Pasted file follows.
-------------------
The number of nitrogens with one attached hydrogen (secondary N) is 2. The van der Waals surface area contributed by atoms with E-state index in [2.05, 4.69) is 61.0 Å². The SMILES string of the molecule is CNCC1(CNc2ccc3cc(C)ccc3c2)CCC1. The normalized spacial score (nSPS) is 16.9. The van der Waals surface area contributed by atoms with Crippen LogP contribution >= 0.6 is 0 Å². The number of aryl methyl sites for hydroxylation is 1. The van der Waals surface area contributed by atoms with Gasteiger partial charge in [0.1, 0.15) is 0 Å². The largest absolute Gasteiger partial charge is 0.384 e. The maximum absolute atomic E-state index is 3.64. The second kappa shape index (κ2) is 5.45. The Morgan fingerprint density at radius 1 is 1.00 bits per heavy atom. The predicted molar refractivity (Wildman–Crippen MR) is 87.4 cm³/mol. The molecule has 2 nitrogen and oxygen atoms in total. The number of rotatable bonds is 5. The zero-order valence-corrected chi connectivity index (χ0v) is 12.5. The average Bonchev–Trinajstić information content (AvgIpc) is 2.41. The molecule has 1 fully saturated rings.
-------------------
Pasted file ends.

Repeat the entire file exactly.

The number of nitrogens with one attached hydrogen (secondary N) is 2. The van der Waals surface area contributed by atoms with E-state index in [2.05, 4.69) is 61.0 Å². The SMILES string of the molecule is CNCC1(CNc2ccc3cc(C)ccc3c2)CCC1. The normalized spacial score (nSPS) is 16.9. The van der Waals surface area contributed by atoms with Crippen LogP contribution >= 0.6 is 0 Å². The number of aryl methyl sites for hydroxylation is 1. The van der Waals surface area contributed by atoms with Gasteiger partial charge in [0.1, 0.15) is 0 Å². The largest absolute Gasteiger partial charge is 0.384 e. The maximum absolute atomic E-state index is 3.64. The second kappa shape index (κ2) is 5.45. The Morgan fingerprint density at radius 1 is 1.00 bits per heavy atom. The predicted molar refractivity (Wildman–Crippen MR) is 87.4 cm³/mol. The molecule has 2 nitrogen and oxygen atoms in total. The number of rotatable bonds is 5. The zero-order valence-corrected chi connectivity index (χ0v) is 12.5. The average Bonchev–Trinajstić information content (AvgIpc) is 2.41. The molecule has 1 fully saturated rings.